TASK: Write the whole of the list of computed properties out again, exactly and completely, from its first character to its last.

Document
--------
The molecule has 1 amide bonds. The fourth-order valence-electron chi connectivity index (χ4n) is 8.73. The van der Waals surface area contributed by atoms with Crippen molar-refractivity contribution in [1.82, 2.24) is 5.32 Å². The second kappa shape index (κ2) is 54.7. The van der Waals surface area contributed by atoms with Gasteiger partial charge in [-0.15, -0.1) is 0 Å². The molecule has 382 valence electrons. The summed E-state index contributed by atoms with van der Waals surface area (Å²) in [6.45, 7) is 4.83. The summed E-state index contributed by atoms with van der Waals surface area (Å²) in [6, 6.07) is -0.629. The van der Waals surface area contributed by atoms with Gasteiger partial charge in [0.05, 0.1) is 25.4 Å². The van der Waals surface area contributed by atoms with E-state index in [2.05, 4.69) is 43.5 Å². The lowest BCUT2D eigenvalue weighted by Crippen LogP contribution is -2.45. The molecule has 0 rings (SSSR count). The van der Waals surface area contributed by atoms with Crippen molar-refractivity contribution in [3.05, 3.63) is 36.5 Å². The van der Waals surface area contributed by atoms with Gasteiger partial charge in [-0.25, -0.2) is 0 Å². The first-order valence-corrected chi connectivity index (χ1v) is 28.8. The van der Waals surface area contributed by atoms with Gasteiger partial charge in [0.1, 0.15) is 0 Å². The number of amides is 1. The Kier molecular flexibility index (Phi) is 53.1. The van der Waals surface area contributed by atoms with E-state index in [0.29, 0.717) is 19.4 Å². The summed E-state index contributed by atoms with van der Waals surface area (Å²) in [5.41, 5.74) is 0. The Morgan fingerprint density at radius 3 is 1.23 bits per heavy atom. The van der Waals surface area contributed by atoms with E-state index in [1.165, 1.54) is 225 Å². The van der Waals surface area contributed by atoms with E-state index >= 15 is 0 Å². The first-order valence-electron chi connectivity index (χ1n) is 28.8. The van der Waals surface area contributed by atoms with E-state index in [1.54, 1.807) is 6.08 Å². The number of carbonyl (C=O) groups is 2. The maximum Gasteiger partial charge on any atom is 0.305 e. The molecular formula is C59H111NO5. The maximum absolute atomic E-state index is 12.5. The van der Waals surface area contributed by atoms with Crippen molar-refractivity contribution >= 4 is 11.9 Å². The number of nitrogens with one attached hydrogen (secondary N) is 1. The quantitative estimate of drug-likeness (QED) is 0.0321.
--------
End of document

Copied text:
The molecule has 1 amide bonds. The fourth-order valence-electron chi connectivity index (χ4n) is 8.73. The van der Waals surface area contributed by atoms with Crippen molar-refractivity contribution in [1.82, 2.24) is 5.32 Å². The second kappa shape index (κ2) is 54.7. The van der Waals surface area contributed by atoms with Gasteiger partial charge in [-0.15, -0.1) is 0 Å². The molecule has 382 valence electrons. The summed E-state index contributed by atoms with van der Waals surface area (Å²) in [6.45, 7) is 4.83. The summed E-state index contributed by atoms with van der Waals surface area (Å²) in [6, 6.07) is -0.629. The van der Waals surface area contributed by atoms with Gasteiger partial charge in [0.05, 0.1) is 25.4 Å². The van der Waals surface area contributed by atoms with E-state index in [2.05, 4.69) is 43.5 Å². The lowest BCUT2D eigenvalue weighted by Crippen LogP contribution is -2.45. The molecule has 0 rings (SSSR count). The van der Waals surface area contributed by atoms with Crippen molar-refractivity contribution in [3.05, 3.63) is 36.5 Å². The van der Waals surface area contributed by atoms with Gasteiger partial charge in [-0.25, -0.2) is 0 Å². The first-order valence-corrected chi connectivity index (χ1v) is 28.8. The van der Waals surface area contributed by atoms with Gasteiger partial charge in [0.1, 0.15) is 0 Å². The number of amides is 1. The Kier molecular flexibility index (Phi) is 53.1. The van der Waals surface area contributed by atoms with E-state index in [0.29, 0.717) is 19.4 Å². The summed E-state index contributed by atoms with van der Waals surface area (Å²) in [5.41, 5.74) is 0. The Morgan fingerprint density at radius 3 is 1.23 bits per heavy atom. The van der Waals surface area contributed by atoms with E-state index in [1.165, 1.54) is 225 Å². The van der Waals surface area contributed by atoms with E-state index >= 15 is 0 Å². The first-order valence-electron chi connectivity index (χ1n) is 28.8. The van der Waals surface area contributed by atoms with E-state index in [1.54, 1.807) is 6.08 Å². The number of carbonyl (C=O) groups is 2. The maximum Gasteiger partial charge on any atom is 0.305 e. The molecular formula is C59H111NO5. The maximum absolute atomic E-state index is 12.5. The van der Waals surface area contributed by atoms with Crippen molar-refractivity contribution >= 4 is 11.9 Å². The number of nitrogens with one attached hydrogen (secondary N) is 1. The quantitative estimate of drug-likeness (QED) is 0.0321.